Since the 70s, Serge Belamant of South Africa has made revolutionary invention after invention. All of it has drastically influenced the world of computers. One of these is his creative invention of the first iteration of blockchain technology in 1989. He invented this technology for use in smart cards. This technology in smart cards help banks and governments complete a wide variety of financial transactions more quickly. In addition, the blockchain technology was designed to help increase the transparency, accuracy of data and security of the banks of South Africa.
About Serge Belamant was born in France in 1953. When he was 14 his family moved to South Africa. There he excelled in both academics, athletics, chess, and bridge at the North High School for Boys. In 1972, he was made the Head Prefect. After graduating that same year, he began studying engineering at Witwatersrand University. During his second year there he switched to a concentration in Computer Science and Applied Mathematics. For his third year, he transferred to the University of South Africa switched again to a concentration in Information Systems. Upon transferring, UNISA did not accept most of the credits he had earned from WU.
This meant in order to graduate he would have had to retake most of the classes beginning the next year. Instead of doing this, he quit school after his third year and immediately entered the workforce. His first job was with Matrix, a civil engineering company. While there Serge Belamant began a career of making his revolutionary innovations with computers. His first was creating software that analyzed water levels in dams. Serge Belamant then began working for the Council for Scientific and his Industrial Research who appointed him head of the computer department of the Pretoria, Witwatersrand and Vereeniging road planning project. In 1980 he began working for Control Data who named him analyst of the year that same year.
Sources of the article: https://www.biznews.com/briefs/2017/05/25/net1-ceo-serge-belamant-retirement
Before co-founding Evergreen Healthcare Partners, Drew Madden said something that left many aspiring entrepreneurs jaws dropping. Mr. Madden, a BSE holder in Industrial Engineering, graduated from the University Of Iowa College Of Engineering in 2002. He continues to motivate young entrepreneurs that the future is bright.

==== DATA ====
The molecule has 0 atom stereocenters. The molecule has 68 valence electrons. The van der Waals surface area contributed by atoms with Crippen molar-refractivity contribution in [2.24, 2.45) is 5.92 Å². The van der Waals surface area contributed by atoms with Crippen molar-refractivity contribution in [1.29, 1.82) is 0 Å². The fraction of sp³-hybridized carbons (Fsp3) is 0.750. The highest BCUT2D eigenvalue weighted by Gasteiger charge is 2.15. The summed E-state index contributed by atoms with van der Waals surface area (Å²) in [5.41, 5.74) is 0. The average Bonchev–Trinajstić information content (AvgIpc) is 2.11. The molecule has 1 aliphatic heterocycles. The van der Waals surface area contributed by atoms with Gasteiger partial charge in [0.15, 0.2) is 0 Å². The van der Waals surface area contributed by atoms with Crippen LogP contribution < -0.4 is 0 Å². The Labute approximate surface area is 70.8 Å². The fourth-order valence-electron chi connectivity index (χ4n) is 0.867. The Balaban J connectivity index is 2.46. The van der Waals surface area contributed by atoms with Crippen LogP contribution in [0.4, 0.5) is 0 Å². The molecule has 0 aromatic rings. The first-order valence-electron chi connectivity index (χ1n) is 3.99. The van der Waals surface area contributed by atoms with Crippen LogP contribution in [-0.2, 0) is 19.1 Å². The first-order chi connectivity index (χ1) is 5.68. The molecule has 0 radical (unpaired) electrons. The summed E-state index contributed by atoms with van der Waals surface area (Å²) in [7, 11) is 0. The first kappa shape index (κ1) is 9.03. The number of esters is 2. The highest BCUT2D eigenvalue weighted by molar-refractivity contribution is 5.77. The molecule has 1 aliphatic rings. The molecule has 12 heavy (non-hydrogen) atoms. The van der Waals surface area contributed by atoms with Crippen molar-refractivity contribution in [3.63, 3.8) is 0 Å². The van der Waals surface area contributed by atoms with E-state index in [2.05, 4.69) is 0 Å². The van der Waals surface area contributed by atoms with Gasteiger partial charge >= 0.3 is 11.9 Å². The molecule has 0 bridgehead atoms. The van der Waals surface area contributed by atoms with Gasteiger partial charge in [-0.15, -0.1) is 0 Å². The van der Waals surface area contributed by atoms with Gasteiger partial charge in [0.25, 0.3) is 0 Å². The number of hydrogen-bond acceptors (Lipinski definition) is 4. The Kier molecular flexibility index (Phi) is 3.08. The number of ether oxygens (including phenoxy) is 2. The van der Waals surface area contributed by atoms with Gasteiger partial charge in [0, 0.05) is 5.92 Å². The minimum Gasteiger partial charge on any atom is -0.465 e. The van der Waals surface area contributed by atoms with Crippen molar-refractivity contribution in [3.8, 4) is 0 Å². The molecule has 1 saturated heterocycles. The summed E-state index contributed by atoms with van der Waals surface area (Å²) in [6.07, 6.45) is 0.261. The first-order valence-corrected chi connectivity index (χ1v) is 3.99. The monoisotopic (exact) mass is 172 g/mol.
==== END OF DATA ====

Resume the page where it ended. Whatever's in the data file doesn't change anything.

In a recent interview, Drew Madden said that he has learnt a lot by working with different types of people. During the interview, Madden confirmed that the only way one can get the best ideas is when they work with other people. “I get ideas when I learn about something but I have realized that many excellent ideas are those that I get when I work with other people,” Madden said. Additionally, Drew pointed out that listening is the first and the last thing when it comes to tapping the best ideas.
“You cannot know what the other guy has in mind unless you open up. During the dialogue, you will get to know what the other person is thinking about a particular subject. The only way to do this is to learn to be a good listener,” he says.
Over the years, since his graduation in 2002, Drew Madden has worked in several healthcare providers. For the last 15 years, his mind has been contemplating how he would start his healthcare consulting company. When the right time came, Madden did not hesitate. Today, Drew Madden is the co-partner of the Evergreen Healthcare Partners, a healthcare consulting firm that works with top organizations and health institutions across the nation.
Through the famous interview, Drew Madden shares some of the ideas that no successful entrepreneur ever leaks out. Some of the tips Madden shares during the interview include how one can plan for the multiple ideas that come up in life. Madden says how one can increase his/her passion for entrepreneurship when he says that it is when the skill benefits others. The second thing Madden mentions is to take up the opportunity to network. According to him, opportunity comes once. No one should miss any opportunity that comes by. He argues that if it comes, the prudent thing is to seize it.